Nicole Rodriguez ’14, one of the most experienced members of the Puerto Rican national women’s soccer team, has always dreamt of a future in which female soccer players on the island are treated as equals to their male counterparts. Better yet, she’s been avidly working to make that dream come true.
It’s an issue that has gained attention in the United States — particularly over the past year — because of the spotlight shone on the American version of the issue. The U.S. women’s national team is the most successful national program in the world, winning four Women’s World Cup titles, four Olympic gold medals, and eight CONCACAF Gold Cups. Yet, over the years the team has come to be known more for leading the fight for equal pay and rights for female athletes than for its world titles. The challenge is even greater for teams in countries and regions that haven’t experienced the same kind of success. Rodriguez and her team help to provide insights into this reality.
A Connecticut native with Puerto Rican parents, Rodriguez spent her freshman year playing at UConn before transferring to Notre Dame and graduating a semester early. It was an easy move, as Notre Dame was at the top of the list of schools that would allow her to compete at a high level on the soccer field and also set her up for a prosperous future with a strong educational foundation. She credits her time on campus for teaching her to think critically and driving her to ask the important questions in her life.
“I think those two-and-a-half years were where I grew the most,” she said. “Especially my junior year, in my classes my professors really challenged me to consider my preconceived notions about different subjects as well as what is outside in the world and what are you willing to fight for. And how you should challenge the status quo, and questions like that that I think set me up to then later on be able to actually do that in real life and not be afraid to ask questions.”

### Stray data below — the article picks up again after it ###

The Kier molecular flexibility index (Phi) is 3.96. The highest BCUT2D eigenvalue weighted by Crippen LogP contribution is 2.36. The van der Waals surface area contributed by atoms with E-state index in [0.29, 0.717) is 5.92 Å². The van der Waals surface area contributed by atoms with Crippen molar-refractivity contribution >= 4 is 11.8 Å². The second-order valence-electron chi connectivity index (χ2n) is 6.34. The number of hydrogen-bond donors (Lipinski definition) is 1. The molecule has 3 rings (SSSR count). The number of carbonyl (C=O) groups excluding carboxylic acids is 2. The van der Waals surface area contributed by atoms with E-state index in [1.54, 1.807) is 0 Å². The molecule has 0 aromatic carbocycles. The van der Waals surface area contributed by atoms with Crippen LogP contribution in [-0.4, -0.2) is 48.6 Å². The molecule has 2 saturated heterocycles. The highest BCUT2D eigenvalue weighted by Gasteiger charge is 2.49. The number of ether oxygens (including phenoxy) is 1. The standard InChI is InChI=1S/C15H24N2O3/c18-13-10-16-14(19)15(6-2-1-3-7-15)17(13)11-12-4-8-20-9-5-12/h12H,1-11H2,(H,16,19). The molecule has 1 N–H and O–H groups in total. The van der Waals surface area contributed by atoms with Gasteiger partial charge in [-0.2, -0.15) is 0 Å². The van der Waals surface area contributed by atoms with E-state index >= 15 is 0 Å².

As a sophomore in high school, Rodriguez tried out for the U17 World Cup qualifying team and ended up returning in the summer after the coach asked her to see if she’d make it past the final cuts. She did, and has since served as the captain of the U20 team and now is a veteran member of the full national team.
Rodriguez is thankful for every experience she’s had with the national team but notes that, early on, neither she nor her fellow teammates and their parents were aware of the inequality in women’s soccer that was just starting to gain more attention on an international scale. Her youth and excitement for the opportunity to play for the national team clouded her vision.
After gaining experience at Notre Dame and professionally, Rodriguez began to recognize major flaws in the way the Puerto Rican Soccer Federation was treating the women’s team.
“I started to ask questions and my teammates and I got together and decided after talking that this wasn’t right. … The conditions that we were in, and the lack of monetary support and abuses and manipulations from coaches in the federation just wasn’t right,” Rodriguez said.
The federation’s inattention to the Puerto Rican women’s team included years between scheduled friendly matches, disparity in pay between the federation’s men’s and women’s teams and the firing and replacement of several coaches –– including Shek Borkowski, whose 2018 dismissal effectively shut the women’s program down for the year.
“We knew that that’s not what we wanted as our legacy to leave in Puerto Rico, and that we only have a limited time to play and so we want to make sure that we’re leaving soccer on the island in a better state than how we experienced it,” Rodriguez stated.
After doing some research, she and her teammates noticed that the issues they were combatting in Puerto Rico were prevalent throughout the world.